Large bowie knife with heavy 10 3/4" clip point blade, maker's name double stamped and difficult to

Currency:CAD Category:Firearms & Military Start Price:100.00 CAD
Large bowie knife with heavy 10 3/4  clip point blade, maker's name double stamped and difficult to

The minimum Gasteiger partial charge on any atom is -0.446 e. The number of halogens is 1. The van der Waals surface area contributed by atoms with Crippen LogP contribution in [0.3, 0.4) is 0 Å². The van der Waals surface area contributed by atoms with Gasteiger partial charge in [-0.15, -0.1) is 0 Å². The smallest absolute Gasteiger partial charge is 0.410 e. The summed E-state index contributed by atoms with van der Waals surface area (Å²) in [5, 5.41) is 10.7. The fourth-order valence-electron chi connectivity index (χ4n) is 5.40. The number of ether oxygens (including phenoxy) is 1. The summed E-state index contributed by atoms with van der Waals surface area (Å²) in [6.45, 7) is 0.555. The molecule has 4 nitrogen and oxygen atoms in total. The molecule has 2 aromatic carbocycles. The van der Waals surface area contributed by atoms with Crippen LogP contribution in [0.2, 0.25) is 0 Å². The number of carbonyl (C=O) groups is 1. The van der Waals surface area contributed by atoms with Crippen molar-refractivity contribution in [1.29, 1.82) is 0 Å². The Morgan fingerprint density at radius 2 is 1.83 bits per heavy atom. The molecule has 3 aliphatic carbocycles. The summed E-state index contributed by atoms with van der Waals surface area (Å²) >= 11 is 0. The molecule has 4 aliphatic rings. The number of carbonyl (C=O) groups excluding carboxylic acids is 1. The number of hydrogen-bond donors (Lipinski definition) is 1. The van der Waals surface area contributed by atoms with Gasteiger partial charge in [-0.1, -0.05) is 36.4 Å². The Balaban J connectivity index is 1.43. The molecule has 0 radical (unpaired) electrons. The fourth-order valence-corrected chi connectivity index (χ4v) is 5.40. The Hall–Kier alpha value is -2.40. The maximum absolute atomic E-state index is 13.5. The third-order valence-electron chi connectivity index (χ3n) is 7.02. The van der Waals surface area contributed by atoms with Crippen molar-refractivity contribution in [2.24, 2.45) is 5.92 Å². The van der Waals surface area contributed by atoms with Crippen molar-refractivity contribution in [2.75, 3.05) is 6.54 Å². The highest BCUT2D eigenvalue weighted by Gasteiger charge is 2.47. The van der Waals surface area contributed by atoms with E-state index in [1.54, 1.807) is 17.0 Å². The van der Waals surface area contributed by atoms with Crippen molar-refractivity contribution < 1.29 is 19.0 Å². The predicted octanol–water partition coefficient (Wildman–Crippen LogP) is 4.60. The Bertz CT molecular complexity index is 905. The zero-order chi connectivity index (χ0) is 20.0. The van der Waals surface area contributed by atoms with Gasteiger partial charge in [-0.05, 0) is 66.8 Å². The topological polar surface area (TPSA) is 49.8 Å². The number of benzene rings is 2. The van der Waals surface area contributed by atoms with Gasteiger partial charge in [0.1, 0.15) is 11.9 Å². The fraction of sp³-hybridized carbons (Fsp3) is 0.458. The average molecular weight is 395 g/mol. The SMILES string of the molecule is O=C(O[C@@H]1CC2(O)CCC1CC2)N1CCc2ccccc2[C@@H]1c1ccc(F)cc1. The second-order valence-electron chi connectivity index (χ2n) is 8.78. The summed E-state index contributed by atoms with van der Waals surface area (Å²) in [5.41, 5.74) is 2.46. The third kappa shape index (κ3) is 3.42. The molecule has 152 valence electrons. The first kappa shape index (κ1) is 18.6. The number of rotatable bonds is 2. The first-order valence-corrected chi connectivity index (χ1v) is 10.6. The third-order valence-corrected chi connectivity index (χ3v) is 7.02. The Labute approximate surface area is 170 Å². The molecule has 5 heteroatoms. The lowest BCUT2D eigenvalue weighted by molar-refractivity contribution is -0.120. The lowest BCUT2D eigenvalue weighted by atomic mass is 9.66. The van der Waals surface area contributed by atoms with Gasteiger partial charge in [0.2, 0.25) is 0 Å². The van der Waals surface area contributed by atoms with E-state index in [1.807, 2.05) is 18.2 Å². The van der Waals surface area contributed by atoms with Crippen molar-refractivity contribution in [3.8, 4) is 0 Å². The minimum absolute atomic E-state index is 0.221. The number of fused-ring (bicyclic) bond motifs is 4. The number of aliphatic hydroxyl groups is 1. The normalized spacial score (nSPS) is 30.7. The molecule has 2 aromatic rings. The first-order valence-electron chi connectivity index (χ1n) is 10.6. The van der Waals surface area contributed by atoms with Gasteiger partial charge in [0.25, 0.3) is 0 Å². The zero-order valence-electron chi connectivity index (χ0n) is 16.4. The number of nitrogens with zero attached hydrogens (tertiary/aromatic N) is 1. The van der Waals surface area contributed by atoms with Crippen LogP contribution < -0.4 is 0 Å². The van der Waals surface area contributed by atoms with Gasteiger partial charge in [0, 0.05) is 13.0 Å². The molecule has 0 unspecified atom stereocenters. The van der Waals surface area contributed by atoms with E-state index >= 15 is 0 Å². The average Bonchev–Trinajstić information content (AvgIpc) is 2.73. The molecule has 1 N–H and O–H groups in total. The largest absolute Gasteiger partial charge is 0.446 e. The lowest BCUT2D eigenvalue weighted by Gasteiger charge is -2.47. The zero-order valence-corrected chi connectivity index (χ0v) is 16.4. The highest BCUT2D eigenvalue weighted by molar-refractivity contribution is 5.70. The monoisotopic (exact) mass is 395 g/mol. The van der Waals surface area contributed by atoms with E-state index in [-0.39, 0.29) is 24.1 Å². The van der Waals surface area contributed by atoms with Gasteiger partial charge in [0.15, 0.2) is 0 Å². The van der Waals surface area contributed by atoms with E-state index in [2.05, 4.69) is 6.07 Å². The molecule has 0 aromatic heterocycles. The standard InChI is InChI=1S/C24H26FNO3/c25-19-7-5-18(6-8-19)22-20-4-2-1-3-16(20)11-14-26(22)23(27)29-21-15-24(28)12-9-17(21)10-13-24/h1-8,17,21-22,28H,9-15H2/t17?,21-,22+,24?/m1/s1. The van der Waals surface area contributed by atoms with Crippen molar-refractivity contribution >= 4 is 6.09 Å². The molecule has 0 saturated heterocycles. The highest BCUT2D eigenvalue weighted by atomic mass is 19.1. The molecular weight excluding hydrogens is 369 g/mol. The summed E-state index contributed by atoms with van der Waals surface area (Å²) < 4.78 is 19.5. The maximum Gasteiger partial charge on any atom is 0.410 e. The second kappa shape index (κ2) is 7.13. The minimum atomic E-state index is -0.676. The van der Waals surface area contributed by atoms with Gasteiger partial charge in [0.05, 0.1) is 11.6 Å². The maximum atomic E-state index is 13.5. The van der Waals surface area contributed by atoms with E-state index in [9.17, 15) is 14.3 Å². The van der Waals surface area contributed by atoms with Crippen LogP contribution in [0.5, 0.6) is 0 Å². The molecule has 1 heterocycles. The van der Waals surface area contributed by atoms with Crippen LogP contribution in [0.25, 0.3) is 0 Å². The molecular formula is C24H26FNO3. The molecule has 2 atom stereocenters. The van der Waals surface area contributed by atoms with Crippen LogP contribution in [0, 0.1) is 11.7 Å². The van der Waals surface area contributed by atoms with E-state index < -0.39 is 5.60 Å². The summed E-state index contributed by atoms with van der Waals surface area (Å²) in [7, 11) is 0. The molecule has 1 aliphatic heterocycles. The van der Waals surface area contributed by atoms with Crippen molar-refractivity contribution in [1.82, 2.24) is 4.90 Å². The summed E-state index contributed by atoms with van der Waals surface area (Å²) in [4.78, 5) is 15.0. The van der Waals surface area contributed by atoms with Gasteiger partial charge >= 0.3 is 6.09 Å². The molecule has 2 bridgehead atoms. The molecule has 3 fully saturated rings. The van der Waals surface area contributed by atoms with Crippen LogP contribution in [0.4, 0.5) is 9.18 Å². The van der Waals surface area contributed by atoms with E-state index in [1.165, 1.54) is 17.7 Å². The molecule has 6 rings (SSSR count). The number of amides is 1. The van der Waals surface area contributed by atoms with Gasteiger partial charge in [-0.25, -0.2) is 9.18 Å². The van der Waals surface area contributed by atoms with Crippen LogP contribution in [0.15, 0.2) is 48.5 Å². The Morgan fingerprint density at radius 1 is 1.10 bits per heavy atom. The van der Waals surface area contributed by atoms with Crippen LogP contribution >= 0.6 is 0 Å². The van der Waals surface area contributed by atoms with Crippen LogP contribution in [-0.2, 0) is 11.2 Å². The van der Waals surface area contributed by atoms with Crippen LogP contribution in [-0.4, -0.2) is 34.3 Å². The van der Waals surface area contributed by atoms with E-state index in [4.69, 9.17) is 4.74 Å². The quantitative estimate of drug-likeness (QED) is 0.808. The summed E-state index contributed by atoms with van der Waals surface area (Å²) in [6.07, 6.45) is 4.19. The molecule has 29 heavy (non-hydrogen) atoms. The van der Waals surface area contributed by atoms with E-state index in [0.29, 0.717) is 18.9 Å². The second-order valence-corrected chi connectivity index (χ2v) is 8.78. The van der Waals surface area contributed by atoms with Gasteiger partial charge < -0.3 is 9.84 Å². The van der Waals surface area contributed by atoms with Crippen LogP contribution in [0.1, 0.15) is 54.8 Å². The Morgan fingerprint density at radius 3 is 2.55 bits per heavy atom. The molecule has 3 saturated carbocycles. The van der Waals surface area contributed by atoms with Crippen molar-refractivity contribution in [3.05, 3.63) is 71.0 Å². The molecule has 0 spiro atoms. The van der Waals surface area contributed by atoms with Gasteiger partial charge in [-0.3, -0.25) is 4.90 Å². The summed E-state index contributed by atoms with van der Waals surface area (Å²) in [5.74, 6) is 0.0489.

Large bowie knife with heavy 10 3/4" clip point blade, maker's name double stamped and difficult to read, but mark of a snake in a figure 8 is visible. … CONSIGNOR ID # …B14 ... CUT AND PASTE THIS LINK IN YOUR BROWSER TO GO TO THE INFO AVAILABLE ON THE WEB --- https://hawleysheffieldknives.com/n-fulldetails.php?val=k&kel=818 --- POSSIBLEY MADE BY S. & J. KITCHIN LTD... This branch of the Kitchin (or Kitchen) family came from Calver Bridge, Derbyshire (not from Nottinghamshire, as Himsworth, 1953, suggested). The key individuals were Samuel Kitchin (1821-1866) and John Kitchin (1839-1894). They were the sons of John Kitchin (1798-1841), a miller and landowner, and his wife Hannah née White (1797-1867). (Information from Cocker family tree, Ancestry.co.uk) Samuel moved to Sheffield – apparently by 1841 – and began pursuing a variety of jobs as hardware merchant, clerk, grocer, and razor manufacturer in Porter Street. Apparently, he founded the firm in 1853 at Tom Cross Lane. Samuel operated at Argyle Works, Hollis Croft. In 1861, when he was listed as a Bowie knife maker at 22 Hollis Croft, he employed 40 men and 10 boys. By 1864, the workforce was over 70. Samuel Kitchin, ‘table knife manufacturer’, died at Nelson Place, Glossop Road, on 11 April 1866, aged 45, and was buried in an unconsecrated grave in the General Cemetery. He left under £3.000. Samuel’s widow, Anne, was listed for a time as a partner (when she died in 1896, aged 74, she left £14,976). But John Kitchin also became partner in the firm – which was restyled S. & J. Kitchin – and he eventually assumed control. In 1868, Kitchin was granted the snake mark, with the letters ‘XCD’. The firm relocated to Soho Cutlery Works, 13 Summerfield Street, which was near the General Cemetery in the Porter Valley. During the 1860s and 1870s, S. & J. Kitchin regularly advertised in Sheffield directories. Table and butchers’ knives were a speciality, but Kitchin also manufactured Bowie and hunting knives, machetes, daggers, palette, shoe, saladero knives, pocket cutlery, and razors. More trade marks were acquired, including the ‘FAME’ mark (granted in 1772); the word ‘DURATION’ (again with a snake, which had once been owned by Frederic Barnes); and the ‘SUPERLATIVE’ mark (acquired from Unwin & Rodgers). Under John Kitchin, the workforce grew from 123 in 1871 to 205 (130 men, 57 boys, 12 women, and 6 girls) in 1881. However, at the start of 1894, John suffered some kind of ‘brain mischief’ (probably a stroke), which caused his death at Clifford, Psalter Lane, on 22 July 1894, aged 62. The Sheffield Independent commented that he had been ‘largely instrumental in building up [Kitchin’s] cutlery business … [and] … for several years he bore the burden of the business himself’. He left £26,249. Samuel’s son, William Henry Kitchin (1851-1900), was the next in line. But he died on 28 January 1900, aged 48, at Drigg in Cumberland, leaving £10,763. His brother, Thomas Edward Kitchin (1858-1917) – who had managed Derwent Steel Works at Soho Street – became senior partner, alongside Harry Kitchin (1869-1940), who was descended from John. Thomas Edward and Harry were joined briefly by William Kitchin (c.1856-1923?), who was a nephew of John. This arrangement ended in 1916. Thomas Edward died on 15 January 1917, aged 59, at Grange Court, Ashland Road. A Catholic and Conservative, he was buried in City Road Cemetery. He left £9,861 and a son – George Ernest Matthew Kitchin (1890-1975) – in the business. In 1919, Kitchin’s was managed by the latter and Harry, thereby maintaining the two family lines from Samuel and John. After the First World War, Kitchin’s was amongst a delegation of Sheffield cutlery manufacturers that travelled to Solingen to inspect German mass-production techniques. In 1927, the firm became a private limited company with £12,000 capital. By 1938, Kitchin’s had moved to a factory in Heeley at Broadfield and Saxon Road (Ironmonger, 28 May 1938). Harry Kitchin, Greystones Road, died at The Royal Hospital on 29 July 1940, leaving £21,976. Kitchin’s also owned G.A. Close Youle & Co Ltd (acquired in 1924) and Snake Brand Products Ltd. In the 1950s, the company continued to produce a variety of trade knives and had a large business in machetes with African tribesmen. It also manufactured hoe blades and cultivator parts. But in 1957, Kitchin’s knife interests were acquired by Ralph Martindale & Co Ltd, the Birmingham machete makers, which also acquired J. & J. Beal. In 1960, Kitchin abandoned cutlery manufacture (apart from machine knives) and concentrated on making agricultural machine parts in Chesterfield. The Kitchin family sold out in 1987 and later operated a steel stock business in Dronfield.